For thicknessing, I think using a router sled would work quite well. After that, it would be only finish sanding. That’s definitely the way I would go, although some people have had some success with a planer, god knows how!

View a1Jim's profile


117234 posts in 3720 days

#5 posted 11-10-2012 06:18 PM

Cool design and nice work,I like it a lot.

Mineral oil in the states is a laxative that is sold in drug stores.

-- wood crafting & woodworking classes

View Maximillian's profile


84 posts in 3424 days

#6 posted 11-10-2012 07:18 PM

Thanks everyone.
So, mineral oil is paraffin. I wonder why no one here knew that. It would have saved me a lot of money as it is waaaaaaaay cheaper than the stuff I used.
Thanks for the advice on the router sled. I have now found a ton of info on how to build one. Once I have sorted through all of that, building one will be my next project – I love a challenge (nullus illegitimi carborundum)

-- Max, New Zealand

View a1Jim's profile


117234 posts in 3720 days

#7 posted 11-10-2012 07:42 PM

View vakman's profile


301 posts in 2547 days

#8 posted 11-10-2012 10:28 PM

Ditto on the cracker slot, an excellent design feature. Good or temporary waste storage when cutting say, vegetables, as well.

-- - Power is not revealed by striking hard or often, but by striking true. -

View TurnTurnTurn's profile


614 posts in 3253 days

#9 posted 11-10-2012 11:43 PM

I took this guys advice (see link) and reluctantly put an end grain cutting board through my planer and voila, it worked nicely, but you must take very light cuts. I have used this method multiple times and (knock on wood), I have not had a problem.

-- TurnTurnTurn

View TurnTurnTurn's profile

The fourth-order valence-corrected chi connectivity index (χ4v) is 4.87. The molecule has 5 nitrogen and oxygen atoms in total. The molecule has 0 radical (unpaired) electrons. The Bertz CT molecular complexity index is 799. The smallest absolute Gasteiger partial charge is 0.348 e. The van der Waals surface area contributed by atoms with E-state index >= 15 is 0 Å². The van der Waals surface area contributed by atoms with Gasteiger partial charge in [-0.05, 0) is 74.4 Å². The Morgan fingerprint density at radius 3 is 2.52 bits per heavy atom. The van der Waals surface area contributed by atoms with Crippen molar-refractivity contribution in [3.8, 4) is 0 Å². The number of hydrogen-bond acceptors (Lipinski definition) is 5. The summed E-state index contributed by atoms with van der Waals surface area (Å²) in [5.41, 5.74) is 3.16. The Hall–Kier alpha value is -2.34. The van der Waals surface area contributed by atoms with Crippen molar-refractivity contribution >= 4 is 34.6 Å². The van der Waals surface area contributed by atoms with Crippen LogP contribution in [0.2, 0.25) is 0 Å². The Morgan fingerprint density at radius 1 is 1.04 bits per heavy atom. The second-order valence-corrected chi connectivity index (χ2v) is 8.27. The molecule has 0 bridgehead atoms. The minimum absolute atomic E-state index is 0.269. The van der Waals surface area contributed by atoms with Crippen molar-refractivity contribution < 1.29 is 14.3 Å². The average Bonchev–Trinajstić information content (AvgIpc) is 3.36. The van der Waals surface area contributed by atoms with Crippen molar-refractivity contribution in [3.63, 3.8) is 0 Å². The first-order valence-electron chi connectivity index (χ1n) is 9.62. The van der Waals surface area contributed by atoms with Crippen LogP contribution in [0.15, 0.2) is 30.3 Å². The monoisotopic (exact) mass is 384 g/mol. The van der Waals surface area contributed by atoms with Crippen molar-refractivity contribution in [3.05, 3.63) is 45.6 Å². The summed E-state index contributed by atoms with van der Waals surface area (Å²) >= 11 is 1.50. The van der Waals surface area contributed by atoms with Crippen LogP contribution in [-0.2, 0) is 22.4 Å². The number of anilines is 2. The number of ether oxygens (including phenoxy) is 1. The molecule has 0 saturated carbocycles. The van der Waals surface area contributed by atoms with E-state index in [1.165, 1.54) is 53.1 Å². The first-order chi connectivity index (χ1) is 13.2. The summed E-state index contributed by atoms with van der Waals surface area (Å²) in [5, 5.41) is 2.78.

614 posts in 3253 days

#10 posted 11-10-2012 11:44 PM

....and BTW, your boards looks great

-- TurnTurnTurn

View TheOldWoodworker's profile


31 posts in 2957 days

#11 posted 11-11-2012 12:21 AM

Great job, I like the dual purpose of the board

View Chris Speights's profile

Chris Speights

129 posts in 2501 days

#12 posted 11-11-2012 03:32 AM

This is extremely nice! I am always making small gifts for friends, etc…I think I may make this for me! I eat cheese and crackers a lot! Haha.

Maybe this is a silly question, but how did you make the cracker area? I mean, the cylinder shape?

View wiser1934's profile


524 posts in 3290 days

#13 posted 11-11-2012 04:04 AM

my question is the same as chris’s. any help appreciated what are the dimensions of this board??

-- wiser1934, new york

View Maximillian's profile


84 posts in 3424 days

#14 posted 11-11-2012 05:53 AM

Hi Chris and Wiser
Someone asking me how to do something – that’s got to be a first
I used a “bowl” router bit to create the channel in a block of wood. I got a 2 ” bit from Linbide, which is a New Zealand manufacturer of cutting tools (They must be the last manufacturer of anything left in this country) – Have a look at They do mail order.
I made a series of small passes on the router table. Because the bit is 50mm and standard crackers are 55mm in diameter I shifted the fence a little to widen the slot.
I hope that helps and look forward to seeing what you come up with

-- Max, New Zealand

View Maximillian's profile


84 posts in 3424 days

#15 posted 11-11-2012 06:33 AM

Oops, I should have said Marc Spagnuolo – Mi dispiace Marco

-- Max, New Zealand